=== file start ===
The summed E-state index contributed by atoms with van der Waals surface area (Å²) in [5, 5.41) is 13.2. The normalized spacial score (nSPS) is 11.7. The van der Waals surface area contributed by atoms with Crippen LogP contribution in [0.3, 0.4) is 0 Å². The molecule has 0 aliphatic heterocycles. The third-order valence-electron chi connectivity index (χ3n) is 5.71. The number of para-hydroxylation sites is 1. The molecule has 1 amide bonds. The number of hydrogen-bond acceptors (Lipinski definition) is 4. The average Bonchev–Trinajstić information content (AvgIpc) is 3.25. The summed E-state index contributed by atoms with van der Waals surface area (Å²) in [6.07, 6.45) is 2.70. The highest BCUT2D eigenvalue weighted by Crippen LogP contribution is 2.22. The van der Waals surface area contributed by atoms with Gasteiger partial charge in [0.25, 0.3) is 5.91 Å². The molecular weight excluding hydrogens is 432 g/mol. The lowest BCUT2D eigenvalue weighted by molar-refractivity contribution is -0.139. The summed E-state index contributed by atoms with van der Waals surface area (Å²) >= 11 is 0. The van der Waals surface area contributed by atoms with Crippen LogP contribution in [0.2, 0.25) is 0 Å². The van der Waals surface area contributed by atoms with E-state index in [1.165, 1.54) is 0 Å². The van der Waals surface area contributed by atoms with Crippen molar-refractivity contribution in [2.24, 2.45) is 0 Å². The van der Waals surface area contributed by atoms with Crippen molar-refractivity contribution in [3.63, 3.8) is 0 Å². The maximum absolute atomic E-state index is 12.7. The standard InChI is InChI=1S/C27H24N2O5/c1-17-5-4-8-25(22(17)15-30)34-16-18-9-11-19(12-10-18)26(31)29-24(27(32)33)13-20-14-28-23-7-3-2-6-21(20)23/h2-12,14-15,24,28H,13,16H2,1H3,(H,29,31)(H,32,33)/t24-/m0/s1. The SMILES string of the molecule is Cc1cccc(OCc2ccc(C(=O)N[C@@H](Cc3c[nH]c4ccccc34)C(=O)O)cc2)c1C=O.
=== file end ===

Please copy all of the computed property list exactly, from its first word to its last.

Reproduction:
The summed E-state index contributed by atoms with van der Waals surface area (Å²) in [5, 5.41) is 13.2. The normalized spacial score (nSPS) is 11.7. The van der Waals surface area contributed by atoms with Crippen LogP contribution in [0.3, 0.4) is 0 Å². The molecule has 0 aliphatic heterocycles. The third-order valence-electron chi connectivity index (χ3n) is 5.71. The number of para-hydroxylation sites is 1. The molecule has 1 amide bonds. The number of hydrogen-bond acceptors (Lipinski definition) is 4. The average Bonchev–Trinajstić information content (AvgIpc) is 3.25. The summed E-state index contributed by atoms with van der Waals surface area (Å²) in [6.07, 6.45) is 2.70. The highest BCUT2D eigenvalue weighted by Crippen LogP contribution is 2.22. The van der Waals surface area contributed by atoms with Gasteiger partial charge in [0.25, 0.3) is 5.91 Å². The molecular weight excluding hydrogens is 432 g/mol. The lowest BCUT2D eigenvalue weighted by molar-refractivity contribution is -0.139. The summed E-state index contributed by atoms with van der Waals surface area (Å²) >= 11 is 0. The van der Waals surface area contributed by atoms with Crippen LogP contribution in [0.2, 0.25) is 0 Å². The van der Waals surface area contributed by atoms with E-state index in [1.165, 1.54) is 0 Å². The van der Waals surface area contributed by atoms with Crippen molar-refractivity contribution in [2.24, 2.45) is 0 Å². The van der Waals surface area contributed by atoms with Crippen molar-refractivity contribution in [3.63, 3.8) is 0 Å². The maximum absolute atomic E-state index is 12.7. The standard InChI is InChI=1S/C27H24N2O5/c1-17-5-4-8-25(22(17)15-30)34-16-18-9-11-19(12-10-18)26(31)29-24(27(32)33)13-20-14-28-23-7-3-2-6-21(20)23/h2-12,14-15,24,28H,13,16H2,1H3,(H,29,31)(H,32,33)/t24-/m0/s1. The SMILES string of the molecule is Cc1cccc(OCc2ccc(C(=O)N[C@@H](Cc3c[nH]c4ccccc34)C(=O)O)cc2)c1C=O.